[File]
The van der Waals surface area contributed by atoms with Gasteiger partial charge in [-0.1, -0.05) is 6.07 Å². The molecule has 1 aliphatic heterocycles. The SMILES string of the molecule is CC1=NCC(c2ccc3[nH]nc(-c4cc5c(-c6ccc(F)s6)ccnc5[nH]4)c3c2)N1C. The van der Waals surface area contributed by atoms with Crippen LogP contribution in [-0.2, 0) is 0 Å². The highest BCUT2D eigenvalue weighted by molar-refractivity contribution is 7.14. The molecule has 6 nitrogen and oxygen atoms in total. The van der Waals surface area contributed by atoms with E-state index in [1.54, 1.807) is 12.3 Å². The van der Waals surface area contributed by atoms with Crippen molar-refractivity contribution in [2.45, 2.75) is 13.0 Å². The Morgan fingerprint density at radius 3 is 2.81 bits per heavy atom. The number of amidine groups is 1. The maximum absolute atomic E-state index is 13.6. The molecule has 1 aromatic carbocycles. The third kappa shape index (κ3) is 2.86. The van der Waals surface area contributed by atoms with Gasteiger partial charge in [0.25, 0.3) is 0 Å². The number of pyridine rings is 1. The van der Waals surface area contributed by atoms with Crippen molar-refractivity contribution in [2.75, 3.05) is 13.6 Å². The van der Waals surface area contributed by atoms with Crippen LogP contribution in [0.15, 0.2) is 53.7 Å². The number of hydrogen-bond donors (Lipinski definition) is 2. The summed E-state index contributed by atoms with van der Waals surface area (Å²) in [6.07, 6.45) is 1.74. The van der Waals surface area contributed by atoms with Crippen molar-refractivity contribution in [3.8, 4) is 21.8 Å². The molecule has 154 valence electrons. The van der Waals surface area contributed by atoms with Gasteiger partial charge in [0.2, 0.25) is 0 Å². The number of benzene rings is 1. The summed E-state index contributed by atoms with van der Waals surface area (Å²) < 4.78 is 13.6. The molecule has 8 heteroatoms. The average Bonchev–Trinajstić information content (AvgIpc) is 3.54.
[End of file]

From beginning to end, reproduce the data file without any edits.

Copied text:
The van der Waals surface area contributed by atoms with Gasteiger partial charge in [-0.1, -0.05) is 6.07 Å². The molecule has 1 aliphatic heterocycles. The SMILES string of the molecule is CC1=NCC(c2ccc3[nH]nc(-c4cc5c(-c6ccc(F)s6)ccnc5[nH]4)c3c2)N1C. The van der Waals surface area contributed by atoms with Crippen LogP contribution in [-0.2, 0) is 0 Å². The highest BCUT2D eigenvalue weighted by molar-refractivity contribution is 7.14. The molecule has 6 nitrogen and oxygen atoms in total. The van der Waals surface area contributed by atoms with E-state index in [1.54, 1.807) is 12.3 Å². The van der Waals surface area contributed by atoms with Crippen molar-refractivity contribution in [2.45, 2.75) is 13.0 Å². The Morgan fingerprint density at radius 3 is 2.81 bits per heavy atom. The number of amidine groups is 1. The maximum absolute atomic E-state index is 13.6. The molecule has 1 aromatic carbocycles. The third kappa shape index (κ3) is 2.86. The van der Waals surface area contributed by atoms with Gasteiger partial charge in [0.25, 0.3) is 0 Å². The number of pyridine rings is 1. The van der Waals surface area contributed by atoms with Crippen molar-refractivity contribution in [2.75, 3.05) is 13.6 Å². The van der Waals surface area contributed by atoms with Crippen LogP contribution in [0.15, 0.2) is 53.7 Å². The number of hydrogen-bond donors (Lipinski definition) is 2. The summed E-state index contributed by atoms with van der Waals surface area (Å²) in [6.07, 6.45) is 1.74. The van der Waals surface area contributed by atoms with Crippen molar-refractivity contribution in [3.8, 4) is 21.8 Å². The molecule has 154 valence electrons. The van der Waals surface area contributed by atoms with Gasteiger partial charge in [0.2, 0.25) is 0 Å². The number of benzene rings is 1. The summed E-state index contributed by atoms with van der Waals surface area (Å²) < 4.78 is 13.6. The molecule has 8 heteroatoms. The average Bonchev–Trinajstić information content (AvgIpc) is 3.54.